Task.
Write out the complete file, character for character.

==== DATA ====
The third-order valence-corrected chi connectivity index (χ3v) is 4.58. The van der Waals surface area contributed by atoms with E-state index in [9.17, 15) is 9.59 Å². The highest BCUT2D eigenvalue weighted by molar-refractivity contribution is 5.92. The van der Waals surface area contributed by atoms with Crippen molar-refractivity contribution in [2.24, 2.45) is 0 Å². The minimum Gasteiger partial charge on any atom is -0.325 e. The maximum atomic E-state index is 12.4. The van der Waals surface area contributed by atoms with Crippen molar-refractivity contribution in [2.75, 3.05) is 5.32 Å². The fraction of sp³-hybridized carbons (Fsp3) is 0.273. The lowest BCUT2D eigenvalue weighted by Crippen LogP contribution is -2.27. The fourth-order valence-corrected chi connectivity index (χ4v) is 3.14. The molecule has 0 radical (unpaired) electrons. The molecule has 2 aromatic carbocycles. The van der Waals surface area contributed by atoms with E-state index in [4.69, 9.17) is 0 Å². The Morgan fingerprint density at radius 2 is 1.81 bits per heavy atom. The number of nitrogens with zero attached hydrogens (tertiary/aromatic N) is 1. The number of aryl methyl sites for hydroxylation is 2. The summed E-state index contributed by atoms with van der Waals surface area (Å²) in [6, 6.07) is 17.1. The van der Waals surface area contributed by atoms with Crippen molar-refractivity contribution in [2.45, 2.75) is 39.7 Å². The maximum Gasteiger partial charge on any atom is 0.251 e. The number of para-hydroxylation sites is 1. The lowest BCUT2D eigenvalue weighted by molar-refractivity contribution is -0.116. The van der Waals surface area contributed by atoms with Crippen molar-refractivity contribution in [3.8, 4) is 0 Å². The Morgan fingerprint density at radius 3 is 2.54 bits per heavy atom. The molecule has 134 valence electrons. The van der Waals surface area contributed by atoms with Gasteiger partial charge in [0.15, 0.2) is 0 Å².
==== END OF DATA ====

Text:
The third-order valence-corrected chi connectivity index (χ3v) is 4.58. The van der Waals surface area contributed by atoms with E-state index in [9.17, 15) is 9.59 Å². The highest BCUT2D eigenvalue weighted by molar-refractivity contribution is 5.92. The van der Waals surface area contributed by atoms with Crippen molar-refractivity contribution in [2.24, 2.45) is 0 Å². The minimum Gasteiger partial charge on any atom is -0.325 e. The maximum atomic E-state index is 12.4. The van der Waals surface area contributed by atoms with Crippen molar-refractivity contribution in [2.75, 3.05) is 5.32 Å². The fraction of sp³-hybridized carbons (Fsp3) is 0.273. The lowest BCUT2D eigenvalue weighted by Crippen LogP contribution is -2.27. The fourth-order valence-corrected chi connectivity index (χ4v) is 3.14. The molecule has 0 radical (unpaired) electrons. The molecule has 2 aromatic carbocycles. The van der Waals surface area contributed by atoms with E-state index in [4.69, 9.17) is 0 Å². The Morgan fingerprint density at radius 2 is 1.81 bits per heavy atom. The number of nitrogens with zero attached hydrogens (tertiary/aromatic N) is 1. The number of aryl methyl sites for hydroxylation is 2. The summed E-state index contributed by atoms with van der Waals surface area (Å²) in [6, 6.07) is 17.1. The van der Waals surface area contributed by atoms with Crippen molar-refractivity contribution in [2.45, 2.75) is 39.7 Å². The maximum Gasteiger partial charge on any atom is 0.251 e. The number of para-hydroxylation sites is 1. The lowest BCUT2D eigenvalue weighted by molar-refractivity contribution is -0.116. The van der Waals surface area contributed by atoms with Crippen molar-refractivity contribution in [3.8, 4) is 0 Å². The Morgan fingerprint density at radius 3 is 2.54 bits per heavy atom. The molecule has 134 valence electrons. The van der Waals surface area contributed by atoms with Gasteiger partial charge in [0.15, 0.2) is 0 Å².